In our design workshop, we reviewed various typefaces that could carry Silverback’s message across all media. The team gravitated to a pairing of sans serif and serif styles for the sake of utility, variety and distinction. We settled on Aeonik, a sans serif with rigorous geometry and friendly details for the primary typeface. Guardian Egyptian, a highly readable and contemporary serif, holds down the fort for body copy.
The color palette facilitates structure and neutrality through a near-black cinder gray and several cool concrete shades. Small pops and occasional floods of an almost fluorescent red provide electric intensity and heat. Metallic silver appears in print, livery and signage. And a totally fluorescent green-yellow – the industry standard for safety – ensures that teammates can be seen from outer space.
Imagery celebrates precision and grit, grand scale and minute detail. We led a shoot at a 170-acre job site in southern Virginia to set the standard for photography. The shoot provided a unique opportunity to show Silverbackers pouring concrete in the middle of the night and cranking until a storm arrived just before noon – a common scenario when unpredictable weather and unrelenting schedules collide.
Frank Stankunas, President
Silverback’s digital presence treats clients as the real heroes. On the homepage, we immediately address every general contractor’s worst nightmare: carelessness. We describe the contractor’s challenges and position Silverback as their concrete expert. Only then do we shift into featured projects and services.
The tone and pace are casual and amiable yet quick and direct for potential clients on the go. Quote requests can be submitted in seconds and from any part of the site. And the experience is comfortable on screens of every size.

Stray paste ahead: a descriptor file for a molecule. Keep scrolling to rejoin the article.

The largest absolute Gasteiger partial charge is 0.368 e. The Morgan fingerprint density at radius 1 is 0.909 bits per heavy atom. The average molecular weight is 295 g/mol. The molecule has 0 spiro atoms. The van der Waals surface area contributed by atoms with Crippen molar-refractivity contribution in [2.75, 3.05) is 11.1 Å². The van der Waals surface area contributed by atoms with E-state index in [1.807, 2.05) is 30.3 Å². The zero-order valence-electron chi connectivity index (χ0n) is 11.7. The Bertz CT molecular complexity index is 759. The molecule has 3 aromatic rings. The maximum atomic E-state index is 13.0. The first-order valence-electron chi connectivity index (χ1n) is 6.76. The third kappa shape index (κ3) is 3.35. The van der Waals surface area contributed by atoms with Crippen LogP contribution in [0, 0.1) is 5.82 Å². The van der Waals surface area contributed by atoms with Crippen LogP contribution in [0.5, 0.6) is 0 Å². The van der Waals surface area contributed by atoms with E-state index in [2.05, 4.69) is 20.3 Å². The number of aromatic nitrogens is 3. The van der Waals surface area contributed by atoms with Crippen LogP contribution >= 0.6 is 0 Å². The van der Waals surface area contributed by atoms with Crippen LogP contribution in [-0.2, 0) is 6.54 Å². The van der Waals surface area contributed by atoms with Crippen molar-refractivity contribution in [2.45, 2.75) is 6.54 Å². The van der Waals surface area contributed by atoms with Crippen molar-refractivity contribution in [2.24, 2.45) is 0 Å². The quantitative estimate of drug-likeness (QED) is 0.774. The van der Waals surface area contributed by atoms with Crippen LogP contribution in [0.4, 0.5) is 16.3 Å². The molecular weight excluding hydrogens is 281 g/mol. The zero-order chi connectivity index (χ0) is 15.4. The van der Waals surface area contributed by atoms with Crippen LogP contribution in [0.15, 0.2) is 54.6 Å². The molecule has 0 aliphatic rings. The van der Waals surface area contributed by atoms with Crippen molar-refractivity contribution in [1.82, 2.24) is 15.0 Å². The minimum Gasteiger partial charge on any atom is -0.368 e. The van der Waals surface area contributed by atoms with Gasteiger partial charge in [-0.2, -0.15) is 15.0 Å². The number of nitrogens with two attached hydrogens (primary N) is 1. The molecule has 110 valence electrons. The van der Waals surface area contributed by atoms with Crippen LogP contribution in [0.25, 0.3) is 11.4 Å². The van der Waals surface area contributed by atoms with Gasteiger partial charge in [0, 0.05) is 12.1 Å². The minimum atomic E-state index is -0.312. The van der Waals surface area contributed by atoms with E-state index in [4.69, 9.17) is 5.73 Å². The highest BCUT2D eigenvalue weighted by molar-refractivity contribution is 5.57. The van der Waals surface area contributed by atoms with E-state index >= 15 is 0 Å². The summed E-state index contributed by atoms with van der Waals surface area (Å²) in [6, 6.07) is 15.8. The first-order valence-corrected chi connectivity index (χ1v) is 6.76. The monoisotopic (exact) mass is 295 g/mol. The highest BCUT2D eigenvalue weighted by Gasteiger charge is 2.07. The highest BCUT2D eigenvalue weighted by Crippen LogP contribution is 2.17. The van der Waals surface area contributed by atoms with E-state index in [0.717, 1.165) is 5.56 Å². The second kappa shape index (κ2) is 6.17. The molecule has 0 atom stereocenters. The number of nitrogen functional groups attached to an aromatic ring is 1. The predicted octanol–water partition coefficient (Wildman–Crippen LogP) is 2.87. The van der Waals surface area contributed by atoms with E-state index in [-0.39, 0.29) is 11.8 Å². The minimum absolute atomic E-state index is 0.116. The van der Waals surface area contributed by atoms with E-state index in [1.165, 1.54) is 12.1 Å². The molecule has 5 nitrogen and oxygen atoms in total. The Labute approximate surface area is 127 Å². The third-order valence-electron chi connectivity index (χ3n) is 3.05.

To further set Silverback apart from a sea of drab competitors, we wove in bits of humor and wit where it wouldn’t slow things down. Selected photography balances expansive views and close-ups of work-hardened hands and raw textures. The goal? When people work with Frank and his team, their experience as clients reflects the first digital impression. In other words, what they get is what they’ve seen.
Project pages can start small and grow over time as job sites transform from muddy holes to glazed and landscaped properties. To stay in the know, people can subscribe to Mack Tracks, an occasional email dispatch for project updates, insider tips and more.
While we were jamming on the website, we also designed signage and interior graphics for Silverback’s new building.
We launched Silverback’s new website in January 2021, along with an email blast written as a personal letter from Frank. Within a few days after launch, he received 40 texts and calls congratulating him on the new brand and site. People commended Frank for communicating openly about the faith that grounds him and many of their teammates. As we wrote on their team page, “We built our business on the firmest foundation: the finished work and sustaining presence of Jesus. … We rest in Him, and this makes us indomitable. The promise of perfect peace and the renewal of all things – this is why we work hard and grind every day. It’s only concrete, but we believe today’s sweat builds tomorrow’s kingdom.”